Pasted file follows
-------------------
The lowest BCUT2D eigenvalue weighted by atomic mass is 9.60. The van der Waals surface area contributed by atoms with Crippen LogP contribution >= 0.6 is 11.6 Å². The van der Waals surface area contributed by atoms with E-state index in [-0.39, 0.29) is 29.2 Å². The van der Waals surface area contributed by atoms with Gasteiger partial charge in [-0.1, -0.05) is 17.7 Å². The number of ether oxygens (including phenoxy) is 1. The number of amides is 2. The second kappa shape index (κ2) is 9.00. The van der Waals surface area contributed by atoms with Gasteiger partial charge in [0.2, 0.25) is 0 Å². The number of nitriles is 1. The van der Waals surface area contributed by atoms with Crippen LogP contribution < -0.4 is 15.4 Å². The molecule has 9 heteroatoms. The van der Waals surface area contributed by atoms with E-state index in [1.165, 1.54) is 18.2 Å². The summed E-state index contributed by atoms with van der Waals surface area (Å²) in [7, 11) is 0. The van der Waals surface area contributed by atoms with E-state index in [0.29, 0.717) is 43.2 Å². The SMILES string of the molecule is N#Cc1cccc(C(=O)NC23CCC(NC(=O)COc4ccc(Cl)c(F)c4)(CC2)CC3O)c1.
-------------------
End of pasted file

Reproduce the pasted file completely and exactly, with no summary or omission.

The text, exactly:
The lowest BCUT2D eigenvalue weighted by atomic mass is 9.60. The van der Waals surface area contributed by atoms with Crippen LogP contribution >= 0.6 is 11.6 Å². The van der Waals surface area contributed by atoms with E-state index in [-0.39, 0.29) is 29.2 Å². The van der Waals surface area contributed by atoms with Gasteiger partial charge in [-0.1, -0.05) is 17.7 Å². The number of ether oxygens (including phenoxy) is 1. The number of amides is 2. The second kappa shape index (κ2) is 9.00. The van der Waals surface area contributed by atoms with Gasteiger partial charge in [0.2, 0.25) is 0 Å². The number of nitriles is 1. The van der Waals surface area contributed by atoms with Crippen LogP contribution < -0.4 is 15.4 Å². The molecule has 9 heteroatoms. The van der Waals surface area contributed by atoms with E-state index in [1.165, 1.54) is 18.2 Å². The summed E-state index contributed by atoms with van der Waals surface area (Å²) in [7, 11) is 0. The van der Waals surface area contributed by atoms with E-state index in [0.29, 0.717) is 43.2 Å². The SMILES string of the molecule is N#Cc1cccc(C(=O)NC23CCC(NC(=O)COc4ccc(Cl)c(F)c4)(CC2)CC3O)c1.